46277129656883rd of 24*499
2014–15 Isthmian League
Division One South
462210149265766th of 24250
2013–14 Isthmian League
Division One South
461782180985915th of 24204
2012–13 Isthmian League
Division One South
421691777745710th of 22200
2011–12 Isthmian League
Division One South
401810126945647th of 21276
2010–11 Isthmian League
Division One South
4212131776734914th of 22239
2009–10 Isthmian League
Division One South
42255128353803rd of 22278
2008–09 Isthmian League
Division One South
42211387748765th of 22288
2007–08 Isthmian League
Division One South
42227137749735th of 22321
2006–07 Isthmian League
Premier Division
428112357823520th of 22408
2005–06 Isthmian League
Premier Division
421910137160678th of 22530
2004–05 Isthmian League
Premier Division
4216111550455910th of 22360

notes: * Won promotion to Isthmian League Premier Division via play-offs

(*) Includes 5 games played at Bognor, average at Woodside Road was 708

Ground

Bibby Financial Services Stadium, 2018 Bibby Financial Services Stadium geograph-5870739-by-Martin-Addison.jpg
Bibby Financial Services Stadium, 2018

A sports ground opened on the Woodside Road site as early as 1892 [5] when the site was part of the parish of West Tarring, which at the time was not yet part of the borough of Worthing. Known as the Pavilion Road Sports Ground, it occupied a 13-acre site, with a Queen Anne style pavilion giving its name to Pavilion Road along the south of the site. [5] Worthing FC moved to the ground in 1903. [5] In 1937 the Sports Ground closed and it is the site's northern portion which developed into the existing stadium. The southern portion of the Sports Ground became tennis courts and then in 1948 became home to Worthing Pavilion Bowls Club. [5] Floodlights were installed in 1977. [5] At the end of 1984–85 Woodside Road's main stand burnt down. [6]

The ground has also been home to Horsham (during the 2008–09 season) and Brighton & Hove Albion's reserve team after the closure of the Goldstone Ground in 1997.

In June 2015, Worthing's new owner George Dowell released plans to improve the stadium. The plans saw an artificial 3G pitch installed to replace the turf surface, a refurbished bar open seven days a week and a refurbished main stand including new seats and rails and new paint across the whole of the stand.

In May 2020, further plans to improve the stadium were announced. The £150,000 development will see new floodlights, refurbished changing rooms, and a new block of toilets and a bar in the north east corner of the ground. The club reached its £43,000 crowdfunding target to assist the financing of these projects. They also mentioned that any extra money raised will all go into the stadium for future additions like a new scoreboard and improving accessibility in the main stand.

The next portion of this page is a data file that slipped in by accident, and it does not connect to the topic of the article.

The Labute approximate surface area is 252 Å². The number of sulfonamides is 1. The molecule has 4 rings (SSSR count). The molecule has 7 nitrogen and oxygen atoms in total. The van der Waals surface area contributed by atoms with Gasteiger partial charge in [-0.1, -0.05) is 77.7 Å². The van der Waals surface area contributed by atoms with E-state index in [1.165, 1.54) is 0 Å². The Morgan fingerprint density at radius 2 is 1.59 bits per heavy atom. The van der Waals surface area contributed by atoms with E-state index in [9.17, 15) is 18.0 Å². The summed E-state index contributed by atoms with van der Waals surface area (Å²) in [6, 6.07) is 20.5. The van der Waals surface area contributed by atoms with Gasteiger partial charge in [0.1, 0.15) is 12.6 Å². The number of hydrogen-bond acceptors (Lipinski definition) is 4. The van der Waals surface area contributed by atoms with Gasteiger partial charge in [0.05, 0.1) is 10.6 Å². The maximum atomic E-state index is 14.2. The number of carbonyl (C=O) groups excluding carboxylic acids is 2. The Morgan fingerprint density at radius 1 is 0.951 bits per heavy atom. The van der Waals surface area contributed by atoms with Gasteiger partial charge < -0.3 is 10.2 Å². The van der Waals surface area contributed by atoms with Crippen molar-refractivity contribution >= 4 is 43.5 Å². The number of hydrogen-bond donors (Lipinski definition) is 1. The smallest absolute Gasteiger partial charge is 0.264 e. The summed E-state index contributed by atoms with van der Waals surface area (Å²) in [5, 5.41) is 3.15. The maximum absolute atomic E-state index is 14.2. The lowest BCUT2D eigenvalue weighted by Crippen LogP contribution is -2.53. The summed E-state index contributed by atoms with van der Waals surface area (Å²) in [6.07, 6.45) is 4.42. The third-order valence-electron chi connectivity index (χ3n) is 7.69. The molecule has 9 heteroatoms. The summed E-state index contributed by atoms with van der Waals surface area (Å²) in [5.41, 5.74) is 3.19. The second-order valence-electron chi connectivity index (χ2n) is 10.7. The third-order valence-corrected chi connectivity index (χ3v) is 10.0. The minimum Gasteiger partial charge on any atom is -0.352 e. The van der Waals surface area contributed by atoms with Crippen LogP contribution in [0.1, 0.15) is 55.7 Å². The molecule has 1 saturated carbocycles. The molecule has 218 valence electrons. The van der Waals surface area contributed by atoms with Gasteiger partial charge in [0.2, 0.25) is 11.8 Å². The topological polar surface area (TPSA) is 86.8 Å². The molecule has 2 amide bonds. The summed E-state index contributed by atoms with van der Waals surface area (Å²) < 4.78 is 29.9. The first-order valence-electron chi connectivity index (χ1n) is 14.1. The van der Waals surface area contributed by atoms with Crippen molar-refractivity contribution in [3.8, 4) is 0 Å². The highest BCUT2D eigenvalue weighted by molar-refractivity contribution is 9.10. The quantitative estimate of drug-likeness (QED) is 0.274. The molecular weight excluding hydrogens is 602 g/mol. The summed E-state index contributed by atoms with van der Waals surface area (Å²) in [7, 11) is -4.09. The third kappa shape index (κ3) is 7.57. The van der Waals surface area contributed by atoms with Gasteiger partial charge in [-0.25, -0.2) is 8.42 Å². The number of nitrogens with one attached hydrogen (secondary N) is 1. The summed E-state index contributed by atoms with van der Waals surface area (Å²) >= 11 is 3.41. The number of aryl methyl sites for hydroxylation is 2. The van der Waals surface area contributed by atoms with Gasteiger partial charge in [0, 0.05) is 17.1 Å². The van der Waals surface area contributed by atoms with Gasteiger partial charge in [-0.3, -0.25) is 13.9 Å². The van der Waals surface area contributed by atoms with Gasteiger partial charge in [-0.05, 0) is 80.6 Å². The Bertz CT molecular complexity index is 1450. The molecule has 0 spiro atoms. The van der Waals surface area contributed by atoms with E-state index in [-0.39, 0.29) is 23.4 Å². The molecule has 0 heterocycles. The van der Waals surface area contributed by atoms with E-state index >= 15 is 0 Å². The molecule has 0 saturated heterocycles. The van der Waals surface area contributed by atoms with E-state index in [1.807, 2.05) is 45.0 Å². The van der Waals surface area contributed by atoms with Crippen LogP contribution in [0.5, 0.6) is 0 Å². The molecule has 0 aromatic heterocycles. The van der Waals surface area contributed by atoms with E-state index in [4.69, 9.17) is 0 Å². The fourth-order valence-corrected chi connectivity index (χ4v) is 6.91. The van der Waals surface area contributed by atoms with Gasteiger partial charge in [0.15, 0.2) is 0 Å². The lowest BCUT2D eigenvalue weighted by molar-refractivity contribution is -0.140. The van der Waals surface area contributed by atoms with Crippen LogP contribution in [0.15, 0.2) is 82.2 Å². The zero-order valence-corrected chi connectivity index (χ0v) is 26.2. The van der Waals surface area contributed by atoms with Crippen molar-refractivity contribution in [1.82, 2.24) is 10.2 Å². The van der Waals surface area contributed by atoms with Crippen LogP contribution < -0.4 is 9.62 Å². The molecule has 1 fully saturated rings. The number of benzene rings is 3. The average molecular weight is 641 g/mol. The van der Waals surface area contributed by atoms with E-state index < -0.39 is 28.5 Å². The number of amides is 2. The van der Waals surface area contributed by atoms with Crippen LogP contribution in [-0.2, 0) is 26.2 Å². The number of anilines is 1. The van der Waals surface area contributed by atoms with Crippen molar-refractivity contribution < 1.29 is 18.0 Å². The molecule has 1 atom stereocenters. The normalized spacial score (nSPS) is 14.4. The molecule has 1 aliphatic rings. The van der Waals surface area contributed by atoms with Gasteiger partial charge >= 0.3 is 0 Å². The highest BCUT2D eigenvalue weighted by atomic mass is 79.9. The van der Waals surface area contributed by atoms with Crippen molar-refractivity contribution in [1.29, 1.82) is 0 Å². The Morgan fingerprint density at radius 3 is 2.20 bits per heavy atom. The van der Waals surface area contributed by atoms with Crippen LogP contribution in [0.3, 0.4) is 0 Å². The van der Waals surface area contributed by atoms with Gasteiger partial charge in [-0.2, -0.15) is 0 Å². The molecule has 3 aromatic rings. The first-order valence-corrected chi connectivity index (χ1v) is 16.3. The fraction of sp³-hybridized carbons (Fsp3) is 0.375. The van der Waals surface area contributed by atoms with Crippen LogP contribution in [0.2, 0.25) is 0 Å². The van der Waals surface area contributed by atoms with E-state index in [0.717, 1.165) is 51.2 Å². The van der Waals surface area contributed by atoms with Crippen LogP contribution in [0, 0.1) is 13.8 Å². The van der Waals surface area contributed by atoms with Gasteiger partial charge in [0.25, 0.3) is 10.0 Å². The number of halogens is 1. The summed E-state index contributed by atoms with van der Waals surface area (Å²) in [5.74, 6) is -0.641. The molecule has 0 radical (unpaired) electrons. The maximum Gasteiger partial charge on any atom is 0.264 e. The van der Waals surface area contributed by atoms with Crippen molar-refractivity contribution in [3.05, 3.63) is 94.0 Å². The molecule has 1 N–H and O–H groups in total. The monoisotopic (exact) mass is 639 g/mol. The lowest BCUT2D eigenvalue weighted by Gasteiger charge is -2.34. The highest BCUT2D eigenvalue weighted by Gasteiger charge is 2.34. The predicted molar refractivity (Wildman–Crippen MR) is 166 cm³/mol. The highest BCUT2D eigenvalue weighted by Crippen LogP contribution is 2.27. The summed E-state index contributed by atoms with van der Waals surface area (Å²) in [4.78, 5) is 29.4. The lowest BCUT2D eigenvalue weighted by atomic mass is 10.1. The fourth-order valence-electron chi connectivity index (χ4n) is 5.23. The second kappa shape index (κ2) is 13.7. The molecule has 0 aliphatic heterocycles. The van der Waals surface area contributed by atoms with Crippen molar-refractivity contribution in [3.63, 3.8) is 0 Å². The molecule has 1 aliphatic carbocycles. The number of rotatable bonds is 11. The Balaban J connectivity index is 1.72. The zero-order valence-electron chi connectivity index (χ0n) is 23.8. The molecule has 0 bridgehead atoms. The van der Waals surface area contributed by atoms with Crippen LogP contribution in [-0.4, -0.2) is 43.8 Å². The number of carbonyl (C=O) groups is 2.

Continuing technical problems with the 3G artificial pitch led to the playing surface being completely renewed in November 2020, with a new base and drainage being laid, causing the club to temporarily play home matches at Horsham F.C.

Honours

League honours

Cup honours

Records

Managerial history

DatesName
1981–1985 Flag of England.svg Barry Lloyd
1985–1987 Flag of England.svg Keith Rowley
1987–1988 Flag of England.svg Alan Pook
1988–1989 Flag of England.svg J.Rains
1989–1991 Flag of England.svg Keith Rowley
1991–1995 Ulster Banner.svg Gerry Armstrong
1995–1996 Flag of England.svg John Robson
1996–1997 Flag of England.svg Mark Falco
1997–2001 Flag of England.svg Brian Donnelly
2001–2003 Flag of England.svg Barry Lloyd
2003–2009 Flag of England.svg Alan Pook
2009–2010 Flag of England.svg Simon Colbran
2010–2012 Flag of England.svg Chris White
2012–2013 Flag of England.svg Lee Brace
2013–2015 Flag of England.svg Adam Hinshelwood
2015–2017 Flag of England.svg Gary Elphick
2017– Flag of England.svg Adam Hinshelwood

Notable players

Sources

See also

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References

  1. "Shoreham F.C. – Early football in Shoreham and the 'Glory Years". Shoreham History Portal. Archived from the original on 13 June 2013. Retrieved 16 April 2013.
  2. "Hinshelwood takes over as Rebels boss". Worthing Herald. Retrieved 26 December 2013.
  3. "Playing Budget is Cut Completely at Rebels". Worthing Herald. Retrieved 7 April 2015.
  4. "Inspirational George begins new Rebel era". Worthing Herald. Retrieved 7 April 2015.
  5. 1 2 3 4 5 Elleray, D. Robert (1998). A Millennium Encyclopaedia of Worthing History. Worthing: Optimus Books. ISBN   0-9533132-0-4.
  6. "A History of Worthing Football Club". Archived from the original on 2 March 2011. Retrieved 17 November 2010.
  7. "R.U.R. Cup Final Results – Sussex County Football Association". Sussexcountyleague.com. Retrieved 11 November 2012.
  8. 1 2 3 4 5 Mike Williams & Tony Williams (2020) Non-League Club Directory 2021, p546 ISBN   978-1869833848

Commons-logo.svg Media related to Worthing F.C. at Wikimedia Commons

Coordinates: 50°49′13.285″N0°23′5.554″W / 50.82035694°N 0.38487611°W / 50.82035694; -0.38487611